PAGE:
Anybody currently residing here in the UK will be perfectly aware of the current situation of our own National Health Service (NHS). Despite the fact that it’s here for each and every one of us when we need it most — unexpected surgery or receiving antibiotics after being bit by the neighbour’s dog — it’s no secret that the NHS is in crisis, and has been for a long time.

After spending six years in medical school and a further six in practice, Adam Kay has put together This Is Going to Hurt, a series of diary extracts from his time being a junior doctor from 2005 to 2010. Based at a hospital in central London, Kay has reflected on his time spent working for the NHS in an amazingly humorous yet shocking manner, by going public with the NHS amid the war between health secretary Jeremy Hunt and underpaid/overworked doctors and nurses.

Now working as a writer and a comedian, Adam Kay’s new career is imminent in the structuring of his book. For a topic as serious and — more than often — heartbreaking as  hospital life, Kay manages to unveil the humorous side to working over eighty hours a week, all while getting around three hours of sleep a day and maintaining absolutely no social life whatsoever.

His dry and ever so sarcastic sense of humour eases readers into some of the more gruesome and, quite frankly, horrific incidents that Kay dealt with during his time as a junior doctor. One incident that is high on the “horrific” scale that of a young man dancing on the roof of a bus stop who, while treating a lamp post as a fireman’s pole, degloved himself, and his manhood, in the process. All I can say is, there is little to be left to the imagination.

Each diary entry not only tells a hilariously frank story, but also outlines the daily responsibilities of NHS staff members, ranging from ward nurses to surgeons, with the occasional bitter mention of the infamous Jeremy Hunt.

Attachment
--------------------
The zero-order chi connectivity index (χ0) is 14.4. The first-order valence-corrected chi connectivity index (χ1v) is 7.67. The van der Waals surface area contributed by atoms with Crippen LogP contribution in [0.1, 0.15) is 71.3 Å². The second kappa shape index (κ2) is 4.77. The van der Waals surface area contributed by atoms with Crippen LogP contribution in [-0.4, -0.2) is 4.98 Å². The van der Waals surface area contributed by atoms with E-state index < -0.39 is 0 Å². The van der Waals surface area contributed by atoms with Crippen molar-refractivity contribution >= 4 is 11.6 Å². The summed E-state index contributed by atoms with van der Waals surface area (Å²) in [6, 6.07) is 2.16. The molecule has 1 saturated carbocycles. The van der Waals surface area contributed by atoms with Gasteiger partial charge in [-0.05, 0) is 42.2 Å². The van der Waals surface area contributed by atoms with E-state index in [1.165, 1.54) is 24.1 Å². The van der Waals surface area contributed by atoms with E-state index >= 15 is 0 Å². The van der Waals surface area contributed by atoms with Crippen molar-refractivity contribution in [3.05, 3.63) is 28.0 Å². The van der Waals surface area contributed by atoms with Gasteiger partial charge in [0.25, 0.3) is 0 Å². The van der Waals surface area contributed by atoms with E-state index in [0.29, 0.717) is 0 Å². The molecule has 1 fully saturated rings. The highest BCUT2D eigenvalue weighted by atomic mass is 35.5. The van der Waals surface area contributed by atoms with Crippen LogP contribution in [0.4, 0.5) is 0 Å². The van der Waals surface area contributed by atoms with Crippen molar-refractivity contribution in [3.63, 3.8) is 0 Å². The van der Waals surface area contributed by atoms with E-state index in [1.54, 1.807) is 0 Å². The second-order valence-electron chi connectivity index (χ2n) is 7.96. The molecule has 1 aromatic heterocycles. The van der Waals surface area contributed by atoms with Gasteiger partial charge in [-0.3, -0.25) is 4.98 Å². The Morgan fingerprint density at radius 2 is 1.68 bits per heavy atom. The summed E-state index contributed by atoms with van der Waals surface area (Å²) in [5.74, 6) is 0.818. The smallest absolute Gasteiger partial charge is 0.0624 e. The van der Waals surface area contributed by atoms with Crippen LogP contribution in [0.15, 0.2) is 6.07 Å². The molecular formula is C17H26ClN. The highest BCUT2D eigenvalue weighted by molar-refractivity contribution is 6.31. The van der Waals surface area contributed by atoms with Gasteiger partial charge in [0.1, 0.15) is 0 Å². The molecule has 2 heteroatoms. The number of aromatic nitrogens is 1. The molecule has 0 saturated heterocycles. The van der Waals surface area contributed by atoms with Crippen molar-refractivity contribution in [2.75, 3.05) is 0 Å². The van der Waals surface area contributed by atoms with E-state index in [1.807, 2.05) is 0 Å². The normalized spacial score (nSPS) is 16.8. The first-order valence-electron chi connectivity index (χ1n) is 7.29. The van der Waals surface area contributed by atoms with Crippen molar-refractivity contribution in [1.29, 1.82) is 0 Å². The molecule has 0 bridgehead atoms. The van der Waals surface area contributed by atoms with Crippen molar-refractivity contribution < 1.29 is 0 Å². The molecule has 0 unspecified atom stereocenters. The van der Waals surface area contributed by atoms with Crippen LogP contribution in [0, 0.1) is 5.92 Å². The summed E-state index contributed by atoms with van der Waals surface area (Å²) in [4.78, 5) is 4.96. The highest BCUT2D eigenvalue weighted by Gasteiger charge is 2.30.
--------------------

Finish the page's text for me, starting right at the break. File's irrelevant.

Medical terminology is used strongly, but Kay has cleverly thought to thoroughly explain each word and make it accessible to readers. For instance, a “second-degree tear” was explained thusly

“Having a baby can rip your undercarriage to shreds, there’s no getting away from it, especially if you’re a first-time mum. Durex should take their cue from cigarette manufacturers and show photos of postpartum perineums on their packaging – no woman could look at that and ever risk getting pregnant.”

Alongside the conventional and fantastically hilarious tone that the book has taken, Kay has done a wonderful and touching job of raising awareness of working in such a demanding and devastating environment. Being on hand to watch many suffer and lose loved ones, and witness tragedies in the maternity ward, the life of a junior doctor certainly isn’t as placid and upbeat as Kay’s attitude is to this day.

With the NHS still being in crisis today, their need of staff is as imminent as it was back in 2005. These people are grossly underpaid and worked to the brink of exhaustion; as Kay reminisces falling asleep behind the wheel whilst waiting in a queue at traffic lights on the way to his last minute shift.

This Is Going To Hurt serves as recognition to the people who save lives for a living, and is the perfect tribute to those who work so hard to keep us alive.


About Author

Emily Puckering is a Hull born English Language and Journalism graduate living in Manchester. Loves anything borderline 'loser' including progressive rock and drinks around seven cups of tea a day. Very much dislikes revolving doors and having her 5ft tall height ever so repeatedly commented on.

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